According to the survey, which was conducted from May 27 through June 3, 40 percent of the 356 HR professionals answering the question said they think their companies might have another round of layoffs by year-end. Twenty-six percent said they were certain that there would be more layoffs.
These responses seem to contradict recent data that indicate that unemployment has bottomed out. The Conference Board’s Employment Trends Index for May showed a 0.2 percent uptick from April. The moderation indicates that “the decline in job losses is real and signals that the worst is over,” says Gad Levanon, senior economist at the Conference Board. The index is based on a number of factors, including the number of job openings; initial claims of unemployment insurance; and the percentage of respondents who say they are having difficulty finding jobs.
The fact that such data seem to conflict with HR managers’ perceptions might not necessarily be a contradiction, Levanon says.
“We will still see job losses in the second half of 2009, but they are going to be more moderate than what we have seen in the first half of the year,” he says. “There were 349,000 job losses as of May 2009, compared to an average of over 600,000 for the six months before that.”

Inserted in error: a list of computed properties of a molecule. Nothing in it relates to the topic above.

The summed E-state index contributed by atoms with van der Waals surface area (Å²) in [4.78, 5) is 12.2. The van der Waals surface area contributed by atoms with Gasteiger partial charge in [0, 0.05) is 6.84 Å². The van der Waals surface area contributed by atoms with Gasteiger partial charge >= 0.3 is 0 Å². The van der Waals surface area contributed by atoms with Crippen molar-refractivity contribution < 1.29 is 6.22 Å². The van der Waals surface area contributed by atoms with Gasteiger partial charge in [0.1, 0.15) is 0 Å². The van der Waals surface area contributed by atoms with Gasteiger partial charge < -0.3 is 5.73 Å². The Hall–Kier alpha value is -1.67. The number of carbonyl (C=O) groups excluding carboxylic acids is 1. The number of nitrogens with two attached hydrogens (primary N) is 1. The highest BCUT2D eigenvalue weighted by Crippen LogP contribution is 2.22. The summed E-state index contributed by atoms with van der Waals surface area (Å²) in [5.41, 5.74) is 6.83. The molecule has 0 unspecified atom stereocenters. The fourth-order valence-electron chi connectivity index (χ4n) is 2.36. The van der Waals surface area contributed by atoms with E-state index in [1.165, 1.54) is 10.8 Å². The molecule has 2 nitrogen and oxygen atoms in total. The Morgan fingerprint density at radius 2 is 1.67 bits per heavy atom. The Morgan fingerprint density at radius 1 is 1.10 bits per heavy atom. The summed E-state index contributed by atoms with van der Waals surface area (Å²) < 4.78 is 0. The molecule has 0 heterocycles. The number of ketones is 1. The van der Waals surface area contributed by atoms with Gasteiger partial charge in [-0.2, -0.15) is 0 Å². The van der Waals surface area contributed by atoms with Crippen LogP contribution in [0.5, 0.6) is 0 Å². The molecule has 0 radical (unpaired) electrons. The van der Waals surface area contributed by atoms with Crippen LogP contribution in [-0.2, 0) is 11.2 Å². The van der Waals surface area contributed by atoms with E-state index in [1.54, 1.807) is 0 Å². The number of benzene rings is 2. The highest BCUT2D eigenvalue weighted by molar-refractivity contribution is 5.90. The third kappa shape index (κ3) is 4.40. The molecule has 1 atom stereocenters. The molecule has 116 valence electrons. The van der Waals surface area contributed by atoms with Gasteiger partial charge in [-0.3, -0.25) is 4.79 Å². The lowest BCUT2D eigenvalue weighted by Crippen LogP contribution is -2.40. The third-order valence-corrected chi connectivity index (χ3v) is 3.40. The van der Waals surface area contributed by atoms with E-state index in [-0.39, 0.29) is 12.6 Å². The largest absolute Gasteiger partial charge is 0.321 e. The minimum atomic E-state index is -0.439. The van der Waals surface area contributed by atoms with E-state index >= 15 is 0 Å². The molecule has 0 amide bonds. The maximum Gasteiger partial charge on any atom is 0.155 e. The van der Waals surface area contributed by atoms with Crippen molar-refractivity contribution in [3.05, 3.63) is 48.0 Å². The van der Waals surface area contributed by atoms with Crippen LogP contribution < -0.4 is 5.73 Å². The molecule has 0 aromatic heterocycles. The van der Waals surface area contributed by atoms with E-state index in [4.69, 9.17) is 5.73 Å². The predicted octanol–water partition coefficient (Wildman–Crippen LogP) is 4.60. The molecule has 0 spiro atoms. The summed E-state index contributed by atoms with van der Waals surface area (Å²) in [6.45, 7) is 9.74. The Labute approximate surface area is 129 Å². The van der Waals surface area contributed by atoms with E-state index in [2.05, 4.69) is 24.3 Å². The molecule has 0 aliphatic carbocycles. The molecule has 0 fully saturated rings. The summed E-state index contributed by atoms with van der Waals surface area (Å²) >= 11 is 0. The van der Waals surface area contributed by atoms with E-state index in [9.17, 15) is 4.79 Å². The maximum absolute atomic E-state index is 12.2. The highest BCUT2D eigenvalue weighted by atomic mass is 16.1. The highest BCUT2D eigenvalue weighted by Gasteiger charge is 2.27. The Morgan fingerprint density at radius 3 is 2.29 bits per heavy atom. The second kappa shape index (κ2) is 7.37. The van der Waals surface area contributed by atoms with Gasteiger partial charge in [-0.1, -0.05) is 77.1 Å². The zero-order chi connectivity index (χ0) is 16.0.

Recent data released by Mercer supports the notion that while layoffs may still be in the offing for the remainder of the year, the number of jobs being slashed is decreasing. While 58 percent of employers surveyed by Mercer say they plan cuts to their workforce this year, only 5 percent plan deep cuts (more than 10 percent of their workforces).
“I think at most organizations there is a recognition that we aren’t at the bottom yet, but we are near the bottom,” says Steve Gross, global leader of broad-based performance rewards consulting at Mercer. “A lot of my clients who were hunkering down three to four months ago are now starting to talk about plans for 2010.”
Also, many companies are laying off low- or poor-performing employees in an effort to take advantage of the number of talented people out of work right now, says Peter Cappelli, a management professor at the University of Pennsylvania’s Wharton School.“This is an opportunity to up-skill their labor,” he says.
Gross agrees that this is likely to be the case, particularly at smaller companies that can’t afford to have poor performers.
“Every company has 5 percent that they wish weren’t there,” Gross says. “I think most of those people are gone now.”